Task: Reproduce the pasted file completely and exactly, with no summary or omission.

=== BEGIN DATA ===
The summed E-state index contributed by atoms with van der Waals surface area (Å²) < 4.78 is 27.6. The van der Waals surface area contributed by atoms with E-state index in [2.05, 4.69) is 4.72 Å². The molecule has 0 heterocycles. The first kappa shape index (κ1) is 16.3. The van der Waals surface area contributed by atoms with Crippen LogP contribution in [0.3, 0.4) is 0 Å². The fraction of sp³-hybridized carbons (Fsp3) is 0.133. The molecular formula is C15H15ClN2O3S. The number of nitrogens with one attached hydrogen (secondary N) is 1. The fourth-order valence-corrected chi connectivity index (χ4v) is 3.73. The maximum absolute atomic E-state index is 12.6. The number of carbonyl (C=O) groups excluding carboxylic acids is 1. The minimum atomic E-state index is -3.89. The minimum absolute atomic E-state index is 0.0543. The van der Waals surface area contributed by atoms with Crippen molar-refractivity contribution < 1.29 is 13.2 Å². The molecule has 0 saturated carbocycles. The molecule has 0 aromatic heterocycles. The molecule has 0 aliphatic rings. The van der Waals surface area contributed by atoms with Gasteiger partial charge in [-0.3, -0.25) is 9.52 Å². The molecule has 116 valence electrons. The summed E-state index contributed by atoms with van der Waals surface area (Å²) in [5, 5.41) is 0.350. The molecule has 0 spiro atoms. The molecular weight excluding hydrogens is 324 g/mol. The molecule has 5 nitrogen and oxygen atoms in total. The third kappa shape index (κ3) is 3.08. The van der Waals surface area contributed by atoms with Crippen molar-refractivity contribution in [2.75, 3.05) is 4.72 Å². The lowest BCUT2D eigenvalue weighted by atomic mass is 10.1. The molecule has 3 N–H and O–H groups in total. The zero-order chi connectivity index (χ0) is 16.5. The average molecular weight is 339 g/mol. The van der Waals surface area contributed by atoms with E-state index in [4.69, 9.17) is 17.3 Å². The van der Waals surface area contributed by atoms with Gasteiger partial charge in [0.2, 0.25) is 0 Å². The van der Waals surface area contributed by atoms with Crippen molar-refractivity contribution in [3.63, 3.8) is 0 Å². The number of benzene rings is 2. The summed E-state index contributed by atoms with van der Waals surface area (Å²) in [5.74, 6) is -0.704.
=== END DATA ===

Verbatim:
The summed E-state index contributed by atoms with van der Waals surface area (Å²) < 4.78 is 27.6. The van der Waals surface area contributed by atoms with E-state index in [2.05, 4.69) is 4.72 Å². The molecule has 0 heterocycles. The first kappa shape index (κ1) is 16.3. The van der Waals surface area contributed by atoms with Crippen LogP contribution in [0.3, 0.4) is 0 Å². The fraction of sp³-hybridized carbons (Fsp3) is 0.133. The molecular formula is C15H15ClN2O3S. The number of nitrogens with one attached hydrogen (secondary N) is 1. The fourth-order valence-corrected chi connectivity index (χ4v) is 3.73. The maximum absolute atomic E-state index is 12.6. The number of carbonyl (C=O) groups excluding carboxylic acids is 1. The minimum atomic E-state index is -3.89. The minimum absolute atomic E-state index is 0.0543. The van der Waals surface area contributed by atoms with Crippen molar-refractivity contribution < 1.29 is 13.2 Å². The molecule has 0 saturated carbocycles. The molecule has 0 aromatic heterocycles. The molecule has 0 aliphatic rings. The van der Waals surface area contributed by atoms with Gasteiger partial charge in [-0.3, -0.25) is 9.52 Å². The molecule has 116 valence electrons. The summed E-state index contributed by atoms with van der Waals surface area (Å²) in [5, 5.41) is 0.350. The molecule has 0 spiro atoms. The molecular weight excluding hydrogens is 324 g/mol. The molecule has 5 nitrogen and oxygen atoms in total. The third kappa shape index (κ3) is 3.08. The van der Waals surface area contributed by atoms with Crippen molar-refractivity contribution in [2.75, 3.05) is 4.72 Å². The lowest BCUT2D eigenvalue weighted by atomic mass is 10.1. The molecule has 3 N–H and O–H groups in total. The zero-order chi connectivity index (χ0) is 16.5. The average molecular weight is 339 g/mol. The van der Waals surface area contributed by atoms with E-state index in [4.69, 9.17) is 17.3 Å². The van der Waals surface area contributed by atoms with Gasteiger partial charge in [0.2, 0.25) is 0 Å². The van der Waals surface area contributed by atoms with Crippen molar-refractivity contribution in [3.63, 3.8) is 0 Å². The number of benzene rings is 2. The summed E-state index contributed by atoms with van der Waals surface area (Å²) in [5.74, 6) is -0.704.